Determiner (class)

Determiner (class)

* The lady is a tramp.
* Some girls get all the luck.
* Which book is that?
* That book is my book.
* I only had two drinks.

A determiner is a noun modifier that expresses the "reference" of a noun or noun phrase, including quantity, rather than its "attributes" as expressed by adjectives. This word class, or part of speech, is defined in some languages, including English, though most English dictionaries still classify determiners under other parts of speech. Determiners usually include articles, and may include items like demonstratives, possessive determiners, quantifiers, and cardinal numbers, depending on the language.

English determiners

Determiners form a closed class of words that number (exclusive of cardinal numerals) about 50 in English and include [Cambridge Grammar of the English Language] :

* Articles: "a, an", ""
* Demonstratives: ', ', ', ', "", etc.
* Quantifiers: ', ', ', ', ', ', ', ', "", etc.
* Cardinal Numbers: ', ', "", etc.
* Possessive determiners (also known by several other names, including "possessive adjectives" and "possessive pronouns"): ', ', "", etc.
* Personal Determiners: ' teachers, ' guys
* Universal Determiners: ', '
* Distributive Determiners: ', '
* Existential Determiners: ', '
* Disjunctive Determiners: ', '
* Negative Determiners: ""
* Alternative-additive Determiners: ""
* Positive Paucal Determiners: ', ', ""...
* Pre-determiners: a type of determiner that can come before a noun with no interceding preposition. Examples: all, both, half.
* Degree Determiners: ', ', ', '...
* Sufficiency Determiners: ', '
* Interrogative and Relative Determiners: ', ', ', '

Some of them can be used in other lexical categories, such as the pronoun "what" in "What is good" as opposed to the determiner "what" in "what one is good".

The words "some", "one", and "no" are also used in ways that are demonstrative, not quantitative: "Roger Clemens is some ball player." "A diplomat who says 'no' is no diplomat."

It is debated whether numerals are determiners or not [Citation
title=Nouns and Adjectives in Numeral NPs
journal=Proceedings of NELS
] . For instance, the English numerals for 100 or larger need a determiner, such as "a hundred men." Similarly, while pronouns like , , etc. function as determiners in a noun phrase, many grammars do not make the distinction between class and function and so lump these in with determiners.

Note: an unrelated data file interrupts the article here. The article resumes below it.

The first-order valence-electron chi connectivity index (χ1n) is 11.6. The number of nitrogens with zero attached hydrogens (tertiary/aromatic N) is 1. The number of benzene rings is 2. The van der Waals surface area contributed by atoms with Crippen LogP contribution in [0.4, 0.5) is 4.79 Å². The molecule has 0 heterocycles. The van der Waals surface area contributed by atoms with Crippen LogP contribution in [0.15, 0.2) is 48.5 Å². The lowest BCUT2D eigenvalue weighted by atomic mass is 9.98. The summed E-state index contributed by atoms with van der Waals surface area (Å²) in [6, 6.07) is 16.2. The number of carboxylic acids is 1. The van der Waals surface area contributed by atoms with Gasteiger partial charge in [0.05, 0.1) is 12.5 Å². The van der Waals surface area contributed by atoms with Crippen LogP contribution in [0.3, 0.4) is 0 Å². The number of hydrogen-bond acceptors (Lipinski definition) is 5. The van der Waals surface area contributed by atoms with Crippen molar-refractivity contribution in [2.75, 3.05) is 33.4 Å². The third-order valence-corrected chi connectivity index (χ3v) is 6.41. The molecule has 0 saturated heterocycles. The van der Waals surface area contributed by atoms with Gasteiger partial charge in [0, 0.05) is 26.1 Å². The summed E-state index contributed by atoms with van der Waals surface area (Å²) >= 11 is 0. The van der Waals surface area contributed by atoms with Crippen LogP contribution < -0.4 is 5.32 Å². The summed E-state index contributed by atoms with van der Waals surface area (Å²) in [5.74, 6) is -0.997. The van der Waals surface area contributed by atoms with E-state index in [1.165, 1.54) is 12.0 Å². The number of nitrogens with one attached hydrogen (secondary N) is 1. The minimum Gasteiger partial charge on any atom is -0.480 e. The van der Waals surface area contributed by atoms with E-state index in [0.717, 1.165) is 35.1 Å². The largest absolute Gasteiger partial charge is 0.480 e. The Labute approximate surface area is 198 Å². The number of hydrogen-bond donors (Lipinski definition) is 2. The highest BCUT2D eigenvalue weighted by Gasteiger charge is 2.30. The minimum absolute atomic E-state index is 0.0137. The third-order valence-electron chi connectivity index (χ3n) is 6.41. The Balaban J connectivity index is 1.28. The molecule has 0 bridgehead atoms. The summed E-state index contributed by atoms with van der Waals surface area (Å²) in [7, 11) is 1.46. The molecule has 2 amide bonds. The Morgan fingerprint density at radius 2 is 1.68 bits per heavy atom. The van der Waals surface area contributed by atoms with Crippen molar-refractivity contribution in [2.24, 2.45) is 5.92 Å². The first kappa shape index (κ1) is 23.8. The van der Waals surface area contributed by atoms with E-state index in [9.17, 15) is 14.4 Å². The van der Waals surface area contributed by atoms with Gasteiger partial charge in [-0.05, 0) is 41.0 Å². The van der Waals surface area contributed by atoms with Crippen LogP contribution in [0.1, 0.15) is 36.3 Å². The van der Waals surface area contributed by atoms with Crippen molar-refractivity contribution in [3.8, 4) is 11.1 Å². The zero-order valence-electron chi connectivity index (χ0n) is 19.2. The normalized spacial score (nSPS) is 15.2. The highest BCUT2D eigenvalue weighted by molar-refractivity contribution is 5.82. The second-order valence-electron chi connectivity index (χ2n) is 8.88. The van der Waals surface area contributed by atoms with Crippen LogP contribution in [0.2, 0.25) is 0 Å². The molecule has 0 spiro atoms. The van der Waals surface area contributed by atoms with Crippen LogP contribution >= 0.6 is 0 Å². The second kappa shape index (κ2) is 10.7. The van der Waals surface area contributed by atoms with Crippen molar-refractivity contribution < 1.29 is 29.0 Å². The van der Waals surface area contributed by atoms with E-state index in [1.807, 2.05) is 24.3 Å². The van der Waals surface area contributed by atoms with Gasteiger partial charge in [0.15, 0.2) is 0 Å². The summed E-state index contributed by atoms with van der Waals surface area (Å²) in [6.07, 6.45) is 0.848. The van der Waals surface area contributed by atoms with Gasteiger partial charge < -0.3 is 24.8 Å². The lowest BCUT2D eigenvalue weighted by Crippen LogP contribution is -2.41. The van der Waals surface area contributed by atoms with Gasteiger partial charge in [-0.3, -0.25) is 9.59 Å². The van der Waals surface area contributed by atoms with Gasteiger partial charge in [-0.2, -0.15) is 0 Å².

For a mostly complete , see Wiktionary.

Differences from adjectives

Traditional English grammar does not include determiners and calls most determiners adjectives. There are, however, a number of key differences between determiners and adjectives.

# In English, articles, demonstratives, and possessive determiners cannot co-occur in the same phrase, while any number of adjectives are typically allowed.
## A big, green, expensive English book
## * The his book
# Most determiners cannot occur alone in predicative complement position; most adjectives can.
## He is happy.
## * He is the.
# Most determiners are not gradable, while adjectives typically are.
## happy, happier, happiest
# Some determiners have corresponding pronouns, while adjectives don't.
## Each likes something different.
## * Big likes something different.
# Adjectives can modify singular or plural nouns, while some determiners can only modify one or the other.
## a big person / big people
## many people / * many person
# Adjectives are never obligatory, while determiners often are.

Differences from pronouns

Determiners such as "this", "all", and "some" can often occur without a noun. In traditional grammar, these are called pronouns. There are, however, a number of key differences between such determiners and pronouns.

# Pronouns may occur in tag questions. Determiners can't.
## This is delicious, isn't it?
## *This is delicious, isn't this?
# In phrasal verbs, pronouns must appear between the verb and particle. Determiners may occur after the particle.
## pick it up
## *pick up it
## pick this up
## pick up this
# Pronouns all have distinct genitive forms. Determiners don't.
## This is mine/yours/theirs.
## *This is all's.

Other realizations

In English, and in many other Indo-European languages, determiners are either independent words or clitics that precede the rest of the noun phrase. Not all languages, however, have a lexically distinct class of determiners. Determiner functions are sometimes realized morphologically as affixes on the noun, or by changing the noun's form. For example, Swedish "bok" ("book"), when definite, becomes "boken" ("the book"). Definite article suffixes are also found in the other North Germanic languages, in Romanian, and in Bulgarian.

External links

* [ SIL Glossary of linguistic terms - What is a determiner?]


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